“ Animal Species: Dogs „
Shar pei are like marmite, you either love them or hate them. Their unique expressions, personalities and temperament make them loving pets to have around.
Now I am sure many of you reading this will have heard horror stories about having to clean their wrinkles after every meal and every Shar Pei having skins issues that can't be controlled. This just simply isn't true. Yes Shar Pei are more PRONE to skin issues, but this is mainly due to fact that they are a highly sensitive breed, many will have intolerences to yeast. Yeast is found in practically 99% of manufactures dog foods, hence why so many dogs will have skin issues. Personally our Shar Pei went through this, we changed her on to a raw diet and within 6 weeks her skin was perfect again and we have never had a problem since.
Eye tacking is a method, that involves placing a few stiches in the eye lid just to keep it from rubbing on the eye itself. This is a tempory measure while the pup is still growing into it's skin. If eye tacking is unsucessful then entropian surgery may need to be done. A simple operation to remove a small amount of the eye lid to prevent rubbing.
Temperament, typically the breed is aloof with strangers, there are expections to the rule, I happen to know one who thinks everybody is her best friend and was placed on this planet to give her attention. They make brilliant guard dogs and have an acute hunting instinct still.
They don't like water. It's not in their genetics, heck some of them don't even know how to swim and sink if in deep water! You will have a battle to get a Shar Pei to go potty if it's raining, most will just hold it untill it's dry again. BUT put a lead on to go for a walk and it could be raining a monsoon, they wouldn't care.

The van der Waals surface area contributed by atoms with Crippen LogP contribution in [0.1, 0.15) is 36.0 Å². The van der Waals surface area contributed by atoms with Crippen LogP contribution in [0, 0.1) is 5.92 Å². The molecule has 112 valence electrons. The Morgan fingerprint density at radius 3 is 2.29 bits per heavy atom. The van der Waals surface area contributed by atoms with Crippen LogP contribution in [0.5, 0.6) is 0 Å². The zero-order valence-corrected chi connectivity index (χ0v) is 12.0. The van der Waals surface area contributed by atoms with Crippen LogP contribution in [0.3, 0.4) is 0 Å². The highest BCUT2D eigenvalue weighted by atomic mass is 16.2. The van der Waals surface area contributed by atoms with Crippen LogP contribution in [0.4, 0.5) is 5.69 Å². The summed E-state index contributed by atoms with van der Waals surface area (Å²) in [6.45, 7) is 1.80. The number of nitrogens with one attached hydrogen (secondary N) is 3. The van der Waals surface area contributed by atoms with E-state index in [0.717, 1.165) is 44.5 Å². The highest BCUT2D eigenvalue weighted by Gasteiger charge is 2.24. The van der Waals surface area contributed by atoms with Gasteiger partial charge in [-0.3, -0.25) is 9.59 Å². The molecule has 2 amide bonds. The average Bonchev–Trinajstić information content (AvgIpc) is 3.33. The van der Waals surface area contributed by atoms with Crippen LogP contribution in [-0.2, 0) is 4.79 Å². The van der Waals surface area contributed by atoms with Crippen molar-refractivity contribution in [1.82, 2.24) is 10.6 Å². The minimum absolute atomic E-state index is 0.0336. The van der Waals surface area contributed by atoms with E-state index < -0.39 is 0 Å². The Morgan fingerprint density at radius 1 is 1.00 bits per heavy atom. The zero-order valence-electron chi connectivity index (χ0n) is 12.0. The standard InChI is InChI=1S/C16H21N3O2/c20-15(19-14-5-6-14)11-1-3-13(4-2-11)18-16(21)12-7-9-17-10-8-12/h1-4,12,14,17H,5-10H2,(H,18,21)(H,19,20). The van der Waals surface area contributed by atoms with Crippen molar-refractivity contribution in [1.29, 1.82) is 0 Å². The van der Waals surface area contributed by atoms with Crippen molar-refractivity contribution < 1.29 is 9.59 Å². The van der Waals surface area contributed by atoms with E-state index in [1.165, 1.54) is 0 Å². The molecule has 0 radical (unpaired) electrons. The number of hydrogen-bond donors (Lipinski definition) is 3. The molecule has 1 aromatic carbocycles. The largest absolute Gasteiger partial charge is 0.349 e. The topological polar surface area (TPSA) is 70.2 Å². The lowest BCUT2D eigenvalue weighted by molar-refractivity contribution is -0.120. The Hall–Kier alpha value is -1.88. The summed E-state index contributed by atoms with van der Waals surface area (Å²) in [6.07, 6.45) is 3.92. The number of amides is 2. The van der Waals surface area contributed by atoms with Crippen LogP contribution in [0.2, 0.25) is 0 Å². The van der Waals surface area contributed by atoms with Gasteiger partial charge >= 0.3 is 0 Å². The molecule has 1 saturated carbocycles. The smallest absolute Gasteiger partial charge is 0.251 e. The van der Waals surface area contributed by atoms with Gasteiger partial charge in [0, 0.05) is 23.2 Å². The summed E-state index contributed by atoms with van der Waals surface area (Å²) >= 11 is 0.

Coat, Shar Pei's are short coated there are three types of coat; Horse, Brush and Bear. Horse coat is the shortest less than 1cm in length and can possibly give people with sensitve skin a rash while they get used to it. Brush coat is the most common ranging from 1am to 5cm. Bear coat is a recessive gene throw back and is in excess of 5cm in length, this coat is not accepted in the show ring.
Colouring, there are many different types of colours, the most popular by far is fawn (gingery red coloured coat with a black mask and dark black tongue). You can get standard pigmented colours, which means the dog will have a black mask and dark blue/black tongue or a dilute, which means the dog has no black colour, the tongue will be a light lavender colour. Flowered dogs are unaccepted in the show ring and are two or more colours.
I know people say they grow to look like their dogs but l am sure l will never have that many wrinkles. We have two of these lovely creatures and we really love them dearly. They originate in China where they were first bred as fighting or farming dogs. They were at one time the rarest dog in the world but now there are many dogs around. Not enough though that we don't get stopped every second step by people asking what on earth it is, the most regular comment being 'I've seen one on the telly, but never a real one' and 'Arn't they ugly, but in a really adorable way' Hmm??? They are about the size of a boxer and are a really gentle, affectionate breed. I actually think that my dogs think they are people as they want to be with you all the time sitting with you on the sofa not in a dog like position at your feet. They watch TV with us (NO, l mean really watch)and talk to us when they want something, jumping about and really talking. I can only describe it as this because when it happens no-one can believe the way they are, you can almost appear to have a conversation with them. Its very amusing. They are brilliant with children, l have three ranging in age from 9 to 20 and they have never shown any sign of agression towards the children. Even the boy who suffers from ADHD (attention defecit hyperactivity disorder) and is running all over the show and sometimes really agravating the dogs, they seem to know that he means no harm and just sort of look at him distastefully and walk away. The twenty year old daughter was attacked by an alsation at a fair ground when she was 9 and l had to drag her out from underneath the animal, since then l have always been really afraid of dogs. It took many years of persuasion from my husband to allow the family to get a dog for a pet. But boy, l don't regret it for one second. The dogs give so much to us. I know that you can never trust any animal 100% but l woul